Enhancing media strategies with diversity and inclusion initiatives

Additionally, marketers should place a high priority on DEIB in their media planning strategies and actively support minority-owned properties. While these platforms might not always conform to mainstream standards — which often overlook the unique perspectives and voices offered by minority-owned media outlets — they play an important role in reaching and resonating with diverse and often underrepresented audiences. 

By prioritizing support for minority-owned properties, marketers not only broaden the scope of marketing campaigns but also enhance brand perception by demonstrating a commitment to social responsibility and inclusivity and contributing to a richer and more inclusive media landscape.

Advancing sustainability in media buying practices

Sustainability is a critical aspect that marketers need to address as the industry increasingly supports publishers and tech platforms adopting greener practices to reduce environmental impact. Transitioning requires substantial investment and time, presenting challenges for many organizations. 

Marketers must actively support companies earnestly making these changes by offering encouragement and possibly preferential partnership terms, playing a key role in fostering a sustainable industry landscape.

Although making sustainability a mandatory criterion for all media buying decisions is not a reality, reinforcing progress can promote broader adoption and innovation. This approach allows a gradual transition, giving companies time to adapt without immediate penalties.

Highlighting successful sustainability initiatives can inspire other companies to start or accelerate their efforts, aiding practical sustainability measures and boosting the public image of the brands involved, underscoring their commitment to corporate social responsibility and environmental stewardship.

Dig deeper: Adtech’s approaches to greener marketing

Rethinking media buying to emphasize substance over style

Marketers must reassess their media buying strategies, looking beyond superficial aesthetics. While a site’s design may not align with a brand’s visual identity, it can still provide valuable and engaging content. Often, successful sites challenge traditional categories and design norms, indicating that a comprehensive view of the media landscape is crucial. Marketers should prioritize a site’s engagement and value to its audience over its appearance to make informed and effective decisions.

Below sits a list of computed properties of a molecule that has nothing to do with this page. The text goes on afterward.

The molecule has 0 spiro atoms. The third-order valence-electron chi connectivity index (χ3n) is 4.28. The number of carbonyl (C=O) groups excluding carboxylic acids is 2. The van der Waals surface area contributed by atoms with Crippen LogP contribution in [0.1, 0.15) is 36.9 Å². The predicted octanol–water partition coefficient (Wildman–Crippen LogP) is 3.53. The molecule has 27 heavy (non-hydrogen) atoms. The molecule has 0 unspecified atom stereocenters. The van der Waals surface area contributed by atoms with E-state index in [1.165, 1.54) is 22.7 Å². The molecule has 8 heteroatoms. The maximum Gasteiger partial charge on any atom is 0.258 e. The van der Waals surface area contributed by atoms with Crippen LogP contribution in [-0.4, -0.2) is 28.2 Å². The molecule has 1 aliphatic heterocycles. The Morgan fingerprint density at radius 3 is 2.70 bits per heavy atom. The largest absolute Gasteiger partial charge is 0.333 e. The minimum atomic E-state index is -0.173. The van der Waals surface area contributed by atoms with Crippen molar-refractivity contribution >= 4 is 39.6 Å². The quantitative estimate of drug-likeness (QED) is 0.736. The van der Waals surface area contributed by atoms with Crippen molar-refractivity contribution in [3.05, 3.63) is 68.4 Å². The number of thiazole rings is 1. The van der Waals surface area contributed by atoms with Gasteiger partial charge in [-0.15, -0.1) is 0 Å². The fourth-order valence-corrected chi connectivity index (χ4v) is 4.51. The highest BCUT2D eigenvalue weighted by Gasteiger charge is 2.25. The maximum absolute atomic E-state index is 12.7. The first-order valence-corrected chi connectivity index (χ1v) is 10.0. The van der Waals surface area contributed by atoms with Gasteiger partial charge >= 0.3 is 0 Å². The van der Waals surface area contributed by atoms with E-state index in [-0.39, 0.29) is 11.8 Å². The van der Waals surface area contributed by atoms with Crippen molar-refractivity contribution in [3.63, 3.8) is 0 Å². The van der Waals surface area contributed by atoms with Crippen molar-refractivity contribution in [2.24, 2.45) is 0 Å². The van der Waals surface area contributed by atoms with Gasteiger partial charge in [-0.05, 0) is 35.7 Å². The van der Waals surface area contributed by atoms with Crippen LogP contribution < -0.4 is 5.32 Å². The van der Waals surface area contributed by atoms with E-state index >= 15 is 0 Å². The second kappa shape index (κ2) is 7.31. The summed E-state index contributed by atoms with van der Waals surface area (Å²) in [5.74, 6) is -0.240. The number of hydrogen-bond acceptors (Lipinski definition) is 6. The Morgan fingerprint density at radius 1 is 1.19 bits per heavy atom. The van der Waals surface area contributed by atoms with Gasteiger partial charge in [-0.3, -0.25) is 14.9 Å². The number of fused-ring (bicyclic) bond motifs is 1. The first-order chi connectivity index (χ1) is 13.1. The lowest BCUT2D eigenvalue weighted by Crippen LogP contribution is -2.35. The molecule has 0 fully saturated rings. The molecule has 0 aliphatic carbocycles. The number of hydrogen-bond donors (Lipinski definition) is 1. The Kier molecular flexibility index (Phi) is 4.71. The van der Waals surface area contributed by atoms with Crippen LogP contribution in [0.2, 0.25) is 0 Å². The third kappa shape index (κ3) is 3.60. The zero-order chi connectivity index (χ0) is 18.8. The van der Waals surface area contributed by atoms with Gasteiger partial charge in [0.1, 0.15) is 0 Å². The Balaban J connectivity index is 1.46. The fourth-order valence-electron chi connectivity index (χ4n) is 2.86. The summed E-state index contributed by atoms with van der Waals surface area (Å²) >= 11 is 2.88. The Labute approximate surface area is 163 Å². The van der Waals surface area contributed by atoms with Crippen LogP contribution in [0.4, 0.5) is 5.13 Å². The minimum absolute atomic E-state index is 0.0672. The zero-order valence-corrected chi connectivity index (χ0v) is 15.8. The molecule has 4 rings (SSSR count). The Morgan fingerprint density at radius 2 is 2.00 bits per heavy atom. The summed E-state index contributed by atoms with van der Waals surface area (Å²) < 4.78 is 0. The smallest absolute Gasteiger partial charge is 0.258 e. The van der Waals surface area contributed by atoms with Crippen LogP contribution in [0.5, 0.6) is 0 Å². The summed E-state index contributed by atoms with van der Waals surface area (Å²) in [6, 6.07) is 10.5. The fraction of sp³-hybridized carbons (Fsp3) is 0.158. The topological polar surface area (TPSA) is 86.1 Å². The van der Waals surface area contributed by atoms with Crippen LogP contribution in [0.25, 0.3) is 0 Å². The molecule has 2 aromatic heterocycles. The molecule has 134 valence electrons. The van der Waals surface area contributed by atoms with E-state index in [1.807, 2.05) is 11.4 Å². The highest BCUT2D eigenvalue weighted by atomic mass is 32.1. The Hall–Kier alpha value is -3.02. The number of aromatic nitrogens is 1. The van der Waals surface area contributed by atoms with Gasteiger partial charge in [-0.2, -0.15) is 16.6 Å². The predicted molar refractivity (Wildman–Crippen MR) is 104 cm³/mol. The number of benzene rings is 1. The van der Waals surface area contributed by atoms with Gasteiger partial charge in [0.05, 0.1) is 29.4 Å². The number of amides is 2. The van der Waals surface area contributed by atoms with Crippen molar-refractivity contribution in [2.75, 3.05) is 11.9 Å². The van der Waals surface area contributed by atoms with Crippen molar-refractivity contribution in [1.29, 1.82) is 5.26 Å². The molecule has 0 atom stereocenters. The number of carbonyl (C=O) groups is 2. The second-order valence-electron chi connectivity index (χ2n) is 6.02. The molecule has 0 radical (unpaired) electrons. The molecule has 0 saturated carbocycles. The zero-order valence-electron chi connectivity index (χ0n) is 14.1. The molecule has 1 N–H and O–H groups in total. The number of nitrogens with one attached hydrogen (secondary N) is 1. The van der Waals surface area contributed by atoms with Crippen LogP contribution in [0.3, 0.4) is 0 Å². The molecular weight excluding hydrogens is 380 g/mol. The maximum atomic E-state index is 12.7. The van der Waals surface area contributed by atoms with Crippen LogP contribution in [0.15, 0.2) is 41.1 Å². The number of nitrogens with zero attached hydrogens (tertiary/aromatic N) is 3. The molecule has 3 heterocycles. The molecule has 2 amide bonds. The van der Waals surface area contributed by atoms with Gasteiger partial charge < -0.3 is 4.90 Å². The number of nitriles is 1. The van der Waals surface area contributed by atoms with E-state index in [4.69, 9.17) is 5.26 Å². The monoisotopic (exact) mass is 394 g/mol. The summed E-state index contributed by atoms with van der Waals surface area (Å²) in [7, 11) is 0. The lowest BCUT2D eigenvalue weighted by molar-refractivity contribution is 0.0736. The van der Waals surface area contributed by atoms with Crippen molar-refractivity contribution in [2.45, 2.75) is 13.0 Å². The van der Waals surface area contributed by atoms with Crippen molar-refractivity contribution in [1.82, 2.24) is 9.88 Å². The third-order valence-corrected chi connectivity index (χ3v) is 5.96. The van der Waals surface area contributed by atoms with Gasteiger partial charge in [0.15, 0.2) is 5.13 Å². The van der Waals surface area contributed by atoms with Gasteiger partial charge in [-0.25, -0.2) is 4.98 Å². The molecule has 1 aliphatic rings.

Marketers must fully embrace the principles of responsible media. By collaborating closely with publishers, investing in quality journalism, focusing on performance, sustainability, ad experience, DEIB and looking beyond surface appearances to evaluate sites’ true value, marketers can advertise on sites that align with their requirements and cater to audience needs, supporting a diverse and robust media ecosystem.

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Contributing authors are invited to create content for MarTech and are chosen for their expertise and contribution to the martech community. Our contributors work under the oversight of the editorial staff and contributions are checked for quality and relevance to our readers. The opinions they express are their own.

About the author

Angelina Eng
Having started her career in advertising in 1994, Angelina Eng rose to executive leadership roles, significantly influencing the progression of digital media, marketing, ad operations, and analytics. In her pivotal roles at renowned firms such as Morgan Stanley, Merkle, Dentsu, and Publicis, Angelina provided invaluable assistance to over 150 marketers across diverse advertising facets and played a key role in forming some of the industry standards recognized today. 

Currently holding the position of Vice President of the Measurement, Addressability & Data Center at the IAB, Angelina plays a crucial role in defining guidelines and establishing industry standards in the fields of addressability, measurement, and operations. In doing so, she is actively shaping the contemporary landscape of digital advertising.

Before her tenure at IAB, Angelina received notable awards including the AdMonsters 2018 Power List, IAB Data Rockstar 2016, and AdMonsters Digital Media Leadership Award 2016, underlining her significant impact and leadership in the field.